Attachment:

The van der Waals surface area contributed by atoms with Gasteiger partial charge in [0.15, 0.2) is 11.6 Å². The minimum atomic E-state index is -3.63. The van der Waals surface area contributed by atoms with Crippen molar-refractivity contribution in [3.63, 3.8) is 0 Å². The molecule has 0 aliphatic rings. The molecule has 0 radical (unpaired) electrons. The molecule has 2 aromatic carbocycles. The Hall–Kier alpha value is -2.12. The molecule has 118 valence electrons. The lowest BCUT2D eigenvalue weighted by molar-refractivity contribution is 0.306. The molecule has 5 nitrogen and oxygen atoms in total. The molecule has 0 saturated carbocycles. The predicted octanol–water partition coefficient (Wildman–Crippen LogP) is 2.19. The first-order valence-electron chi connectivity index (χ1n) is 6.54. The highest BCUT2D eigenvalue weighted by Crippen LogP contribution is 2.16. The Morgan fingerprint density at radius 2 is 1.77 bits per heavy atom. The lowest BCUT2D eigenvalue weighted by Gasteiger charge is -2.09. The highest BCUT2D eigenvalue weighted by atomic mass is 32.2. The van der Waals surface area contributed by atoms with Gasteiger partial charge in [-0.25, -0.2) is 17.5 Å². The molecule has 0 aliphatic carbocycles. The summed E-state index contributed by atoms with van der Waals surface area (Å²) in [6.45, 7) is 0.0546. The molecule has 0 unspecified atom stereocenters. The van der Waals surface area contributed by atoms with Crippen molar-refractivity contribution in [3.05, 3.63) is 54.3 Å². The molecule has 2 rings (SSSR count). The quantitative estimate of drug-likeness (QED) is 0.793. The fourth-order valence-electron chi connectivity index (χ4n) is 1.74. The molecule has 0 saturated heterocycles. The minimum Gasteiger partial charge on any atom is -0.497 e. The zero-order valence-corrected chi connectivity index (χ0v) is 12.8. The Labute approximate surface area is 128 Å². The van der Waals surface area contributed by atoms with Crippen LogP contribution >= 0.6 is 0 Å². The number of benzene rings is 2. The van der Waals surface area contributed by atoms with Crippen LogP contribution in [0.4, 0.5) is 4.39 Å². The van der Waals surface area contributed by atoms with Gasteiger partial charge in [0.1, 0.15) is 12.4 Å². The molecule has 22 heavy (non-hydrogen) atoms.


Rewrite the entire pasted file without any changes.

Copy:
The van der Waals surface area contributed by atoms with Gasteiger partial charge in [0.15, 0.2) is 11.6 Å². The minimum atomic E-state index is -3.63. The van der Waals surface area contributed by atoms with Crippen molar-refractivity contribution in [3.63, 3.8) is 0 Å². The molecule has 0 aliphatic rings. The molecule has 0 radical (unpaired) electrons. The molecule has 2 aromatic carbocycles. The Hall–Kier alpha value is -2.12. The molecule has 118 valence electrons. The lowest BCUT2D eigenvalue weighted by molar-refractivity contribution is 0.306. The molecule has 5 nitrogen and oxygen atoms in total. The molecule has 0 saturated carbocycles. The predicted octanol–water partition coefficient (Wildman–Crippen LogP) is 2.19. The first-order valence-electron chi connectivity index (χ1n) is 6.54. The highest BCUT2D eigenvalue weighted by Crippen LogP contribution is 2.16. The Morgan fingerprint density at radius 2 is 1.77 bits per heavy atom. The lowest BCUT2D eigenvalue weighted by Gasteiger charge is -2.09. The highest BCUT2D eigenvalue weighted by atomic mass is 32.2. The van der Waals surface area contributed by atoms with Gasteiger partial charge in [-0.25, -0.2) is 17.5 Å². The molecule has 0 aliphatic carbocycles. The summed E-state index contributed by atoms with van der Waals surface area (Å²) in [6.45, 7) is 0.0546. The molecule has 0 unspecified atom stereocenters. The van der Waals surface area contributed by atoms with Crippen molar-refractivity contribution in [3.05, 3.63) is 54.3 Å². The molecule has 2 rings (SSSR count). The quantitative estimate of drug-likeness (QED) is 0.793. The fourth-order valence-electron chi connectivity index (χ4n) is 1.74. The molecule has 0 saturated heterocycles. The minimum Gasteiger partial charge on any atom is -0.497 e. The zero-order valence-corrected chi connectivity index (χ0v) is 12.8. The Labute approximate surface area is 128 Å². The van der Waals surface area contributed by atoms with Crippen LogP contribution >= 0.6 is 0 Å². The number of benzene rings is 2. The van der Waals surface area contributed by atoms with Crippen LogP contribution in [0.4, 0.5) is 4.39 Å². The van der Waals surface area contributed by atoms with Gasteiger partial charge in [0.1, 0.15) is 12.4 Å². The molecule has 22 heavy (non-hydrogen) atoms.